“How long have you been at this?” Thomas Sullivan asked with a menacing growl. Barely restrained rage was evident in his clipped tone.

“’Bout a year, sir,” Nick replied. Better to tell the truth now than to face the consequences of a lie on top of what was already coming.

“Your mother know about this?”

“N-no sir. I… leastways, I don’t think so.” Nick toed the ground anxiously. He couldn’t remember ever seeing his father so mad before.

Thomas was silent for a long while, allowing the anxiety and tension to build. “You set the brake?”

“Yes, sir.”

“Get the tarp back on ’er and go on up to bed.”

Nick was stunned. That’s it?

Hesitantly, Nick sneaked a glance up at his father’s face. The craggy, lined countenance was still pinched with anger, but there was a glimmer in the older man’s eyes too. Something that looked suspiciously like pride and… understanding.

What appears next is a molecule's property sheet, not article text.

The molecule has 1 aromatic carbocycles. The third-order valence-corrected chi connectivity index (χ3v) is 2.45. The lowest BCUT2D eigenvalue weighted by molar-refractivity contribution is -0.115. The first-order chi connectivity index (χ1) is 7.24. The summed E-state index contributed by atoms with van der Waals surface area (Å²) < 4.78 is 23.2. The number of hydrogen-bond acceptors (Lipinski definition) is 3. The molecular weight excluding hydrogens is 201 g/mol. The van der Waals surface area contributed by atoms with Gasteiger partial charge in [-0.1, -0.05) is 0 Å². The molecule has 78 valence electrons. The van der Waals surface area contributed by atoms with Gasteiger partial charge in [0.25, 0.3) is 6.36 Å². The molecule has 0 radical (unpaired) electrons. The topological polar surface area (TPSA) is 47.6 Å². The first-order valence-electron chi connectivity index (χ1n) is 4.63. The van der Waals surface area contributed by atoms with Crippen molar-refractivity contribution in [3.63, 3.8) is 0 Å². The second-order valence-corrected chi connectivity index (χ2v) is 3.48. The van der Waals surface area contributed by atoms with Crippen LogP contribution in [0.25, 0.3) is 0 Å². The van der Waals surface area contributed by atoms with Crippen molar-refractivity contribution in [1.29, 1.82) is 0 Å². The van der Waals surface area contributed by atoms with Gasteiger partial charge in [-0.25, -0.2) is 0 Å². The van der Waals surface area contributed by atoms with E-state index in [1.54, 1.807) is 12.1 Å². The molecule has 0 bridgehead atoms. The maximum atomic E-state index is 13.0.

“I’m not in trouble?” Nick asked.

“You’re clear up shit creek without no paddle to get you home, son. Hell yes, you’re in trouble.” Nick flinched. Thomas paused, pursed his lips, and then ruffled his son’s hair. “But that was some damn fine flying. Ain’t seen nothing like it since… well….” Thomas’s eyes roamed the sky, maybe in remembrance of glorious days now long in the past. After a pause, he said, “Get to work now. Put ’er away. Tomorrow, you’re going to strip her down to the gears and clean every nook and cranny, till she’s like fresh off the assembly line. I don’t care if it takes you a month of Sundays.”

Nick grinned from ear to ear. He knew his father would be watchful from now on and that his days of stolen flight time were over, but the pride in his voice, the look in his eyes… it felt almost as good as flying. Almost.

Nick’s father gave him a sharp nod and walked away.

Nick looked up at the stars in wonder and anticipation. He was going to touch those stars one day.